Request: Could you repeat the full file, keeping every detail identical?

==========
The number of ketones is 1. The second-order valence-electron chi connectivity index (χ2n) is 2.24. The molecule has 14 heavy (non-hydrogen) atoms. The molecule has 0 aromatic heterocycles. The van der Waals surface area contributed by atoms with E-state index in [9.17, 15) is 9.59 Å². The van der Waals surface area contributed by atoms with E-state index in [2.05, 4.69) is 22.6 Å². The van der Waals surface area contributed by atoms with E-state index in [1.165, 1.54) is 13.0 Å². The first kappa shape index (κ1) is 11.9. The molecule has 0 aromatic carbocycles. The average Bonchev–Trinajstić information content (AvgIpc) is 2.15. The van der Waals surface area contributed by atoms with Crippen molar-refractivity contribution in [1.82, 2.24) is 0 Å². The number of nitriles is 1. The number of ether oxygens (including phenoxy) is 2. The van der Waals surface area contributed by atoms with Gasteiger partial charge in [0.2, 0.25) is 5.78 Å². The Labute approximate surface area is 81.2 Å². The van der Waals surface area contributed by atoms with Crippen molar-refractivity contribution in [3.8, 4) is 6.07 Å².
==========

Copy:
The number of ketones is 1. The second-order valence-electron chi connectivity index (χ2n) is 2.24. The molecule has 14 heavy (non-hydrogen) atoms. The molecule has 0 aromatic heterocycles. The van der Waals surface area contributed by atoms with E-state index in [9.17, 15) is 9.59 Å². The van der Waals surface area contributed by atoms with E-state index in [2.05, 4.69) is 22.6 Å². The van der Waals surface area contributed by atoms with E-state index in [1.165, 1.54) is 13.0 Å². The first kappa shape index (κ1) is 11.9. The molecule has 0 aromatic carbocycles. The average Bonchev–Trinajstić information content (AvgIpc) is 2.15. The van der Waals surface area contributed by atoms with Crippen molar-refractivity contribution in [1.82, 2.24) is 0 Å². The number of nitriles is 1. The number of ether oxygens (including phenoxy) is 2. The van der Waals surface area contributed by atoms with Gasteiger partial charge in [0.2, 0.25) is 5.78 Å². The Labute approximate surface area is 81.2 Å². The van der Waals surface area contributed by atoms with Crippen molar-refractivity contribution in [3.8, 4) is 6.07 Å².